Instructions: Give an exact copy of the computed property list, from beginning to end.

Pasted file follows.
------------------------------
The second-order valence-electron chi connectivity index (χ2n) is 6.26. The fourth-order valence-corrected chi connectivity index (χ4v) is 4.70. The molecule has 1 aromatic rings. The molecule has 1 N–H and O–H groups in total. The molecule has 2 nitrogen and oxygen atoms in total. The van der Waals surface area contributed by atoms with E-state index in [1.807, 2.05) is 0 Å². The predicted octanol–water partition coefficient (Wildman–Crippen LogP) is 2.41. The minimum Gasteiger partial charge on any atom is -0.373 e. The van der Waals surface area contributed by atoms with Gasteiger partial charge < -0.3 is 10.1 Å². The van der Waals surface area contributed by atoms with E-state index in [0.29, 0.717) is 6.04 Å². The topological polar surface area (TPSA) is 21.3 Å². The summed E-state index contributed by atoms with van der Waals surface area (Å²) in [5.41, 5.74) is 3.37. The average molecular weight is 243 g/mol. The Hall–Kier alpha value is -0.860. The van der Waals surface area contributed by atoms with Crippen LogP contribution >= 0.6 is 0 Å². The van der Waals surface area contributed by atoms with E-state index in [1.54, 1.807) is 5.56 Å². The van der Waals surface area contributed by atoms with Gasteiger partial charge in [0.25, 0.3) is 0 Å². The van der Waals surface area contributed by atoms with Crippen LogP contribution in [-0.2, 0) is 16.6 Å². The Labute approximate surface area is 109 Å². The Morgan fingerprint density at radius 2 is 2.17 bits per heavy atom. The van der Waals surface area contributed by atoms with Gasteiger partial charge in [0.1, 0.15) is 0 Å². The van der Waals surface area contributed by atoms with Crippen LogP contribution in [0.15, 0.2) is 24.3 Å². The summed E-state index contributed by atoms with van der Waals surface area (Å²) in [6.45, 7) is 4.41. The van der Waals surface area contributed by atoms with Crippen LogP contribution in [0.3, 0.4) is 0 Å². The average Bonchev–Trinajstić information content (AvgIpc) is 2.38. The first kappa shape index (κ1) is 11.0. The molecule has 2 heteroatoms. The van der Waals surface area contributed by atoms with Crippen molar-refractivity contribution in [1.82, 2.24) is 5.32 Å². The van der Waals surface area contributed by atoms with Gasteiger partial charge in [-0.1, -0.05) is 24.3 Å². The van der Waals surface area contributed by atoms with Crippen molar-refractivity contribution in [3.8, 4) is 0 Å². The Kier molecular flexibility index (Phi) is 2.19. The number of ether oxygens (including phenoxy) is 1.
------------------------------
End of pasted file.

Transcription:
The second-order valence-electron chi connectivity index (χ2n) is 6.26. The fourth-order valence-corrected chi connectivity index (χ4v) is 4.70. The molecule has 1 aromatic rings. The molecule has 1 N–H and O–H groups in total. The molecule has 2 nitrogen and oxygen atoms in total. The van der Waals surface area contributed by atoms with E-state index in [1.807, 2.05) is 0 Å². The predicted octanol–water partition coefficient (Wildman–Crippen LogP) is 2.41. The minimum Gasteiger partial charge on any atom is -0.373 e. The van der Waals surface area contributed by atoms with Gasteiger partial charge < -0.3 is 10.1 Å². The van der Waals surface area contributed by atoms with E-state index in [0.29, 0.717) is 6.04 Å². The topological polar surface area (TPSA) is 21.3 Å². The summed E-state index contributed by atoms with van der Waals surface area (Å²) in [5.41, 5.74) is 3.37. The average molecular weight is 243 g/mol. The Hall–Kier alpha value is -0.860. The van der Waals surface area contributed by atoms with Crippen LogP contribution >= 0.6 is 0 Å². The van der Waals surface area contributed by atoms with E-state index in [1.54, 1.807) is 5.56 Å². The van der Waals surface area contributed by atoms with Gasteiger partial charge in [0.25, 0.3) is 0 Å². The van der Waals surface area contributed by atoms with Crippen LogP contribution in [-0.2, 0) is 16.6 Å². The Labute approximate surface area is 109 Å². The Morgan fingerprint density at radius 2 is 2.17 bits per heavy atom. The van der Waals surface area contributed by atoms with Gasteiger partial charge in [0.1, 0.15) is 0 Å². The van der Waals surface area contributed by atoms with Crippen LogP contribution in [0.15, 0.2) is 24.3 Å². The summed E-state index contributed by atoms with van der Waals surface area (Å²) in [6.45, 7) is 4.41. The van der Waals surface area contributed by atoms with Crippen LogP contribution in [0.3, 0.4) is 0 Å². The average Bonchev–Trinajstić information content (AvgIpc) is 2.38. The first kappa shape index (κ1) is 11.0. The molecule has 2 heteroatoms. The van der Waals surface area contributed by atoms with Crippen molar-refractivity contribution in [1.82, 2.24) is 5.32 Å². The van der Waals surface area contributed by atoms with Gasteiger partial charge in [-0.1, -0.05) is 24.3 Å². The van der Waals surface area contributed by atoms with Crippen molar-refractivity contribution in [3.8, 4) is 0 Å². The Kier molecular flexibility index (Phi) is 2.19. The number of ether oxygens (including phenoxy) is 1.